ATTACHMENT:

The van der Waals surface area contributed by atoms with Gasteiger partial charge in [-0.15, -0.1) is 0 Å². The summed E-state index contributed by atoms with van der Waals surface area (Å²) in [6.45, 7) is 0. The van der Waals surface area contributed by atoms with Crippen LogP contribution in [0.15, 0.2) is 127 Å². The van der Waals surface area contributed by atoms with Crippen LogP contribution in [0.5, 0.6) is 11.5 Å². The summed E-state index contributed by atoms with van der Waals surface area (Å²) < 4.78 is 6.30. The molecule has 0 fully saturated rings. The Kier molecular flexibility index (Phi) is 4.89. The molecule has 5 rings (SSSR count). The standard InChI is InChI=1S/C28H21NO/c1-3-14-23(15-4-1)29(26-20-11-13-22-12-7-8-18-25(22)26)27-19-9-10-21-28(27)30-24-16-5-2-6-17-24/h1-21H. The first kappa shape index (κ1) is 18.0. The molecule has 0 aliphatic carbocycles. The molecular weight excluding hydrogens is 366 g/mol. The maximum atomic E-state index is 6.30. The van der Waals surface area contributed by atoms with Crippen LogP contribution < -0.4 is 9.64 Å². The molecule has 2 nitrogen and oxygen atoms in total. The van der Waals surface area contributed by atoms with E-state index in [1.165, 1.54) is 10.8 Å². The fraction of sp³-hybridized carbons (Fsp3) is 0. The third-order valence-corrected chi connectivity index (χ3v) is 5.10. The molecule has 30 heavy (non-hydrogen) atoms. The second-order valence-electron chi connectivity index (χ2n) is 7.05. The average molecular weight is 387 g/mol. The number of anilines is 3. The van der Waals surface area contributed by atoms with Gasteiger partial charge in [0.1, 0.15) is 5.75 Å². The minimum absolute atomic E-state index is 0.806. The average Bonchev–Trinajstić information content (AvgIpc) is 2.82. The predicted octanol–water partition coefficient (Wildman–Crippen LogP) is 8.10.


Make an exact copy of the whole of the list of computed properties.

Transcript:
The van der Waals surface area contributed by atoms with Gasteiger partial charge in [-0.15, -0.1) is 0 Å². The summed E-state index contributed by atoms with van der Waals surface area (Å²) in [6.45, 7) is 0. The van der Waals surface area contributed by atoms with Crippen LogP contribution in [0.15, 0.2) is 127 Å². The van der Waals surface area contributed by atoms with Crippen LogP contribution in [0.5, 0.6) is 11.5 Å². The summed E-state index contributed by atoms with van der Waals surface area (Å²) < 4.78 is 6.30. The molecule has 0 fully saturated rings. The Kier molecular flexibility index (Phi) is 4.89. The molecule has 5 rings (SSSR count). The standard InChI is InChI=1S/C28H21NO/c1-3-14-23(15-4-1)29(26-20-11-13-22-12-7-8-18-25(22)26)27-19-9-10-21-28(27)30-24-16-5-2-6-17-24/h1-21H. The first kappa shape index (κ1) is 18.0. The molecule has 0 aliphatic carbocycles. The molecular weight excluding hydrogens is 366 g/mol. The maximum atomic E-state index is 6.30. The van der Waals surface area contributed by atoms with Crippen LogP contribution < -0.4 is 9.64 Å². The molecule has 2 nitrogen and oxygen atoms in total. The van der Waals surface area contributed by atoms with E-state index in [1.165, 1.54) is 10.8 Å². The fraction of sp³-hybridized carbons (Fsp3) is 0. The third-order valence-corrected chi connectivity index (χ3v) is 5.10. The molecule has 30 heavy (non-hydrogen) atoms. The second-order valence-electron chi connectivity index (χ2n) is 7.05. The average molecular weight is 387 g/mol. The number of anilines is 3. The van der Waals surface area contributed by atoms with Gasteiger partial charge in [0.1, 0.15) is 5.75 Å². The minimum absolute atomic E-state index is 0.806. The average Bonchev–Trinajstić information content (AvgIpc) is 2.82. The predicted octanol–water partition coefficient (Wildman–Crippen LogP) is 8.10.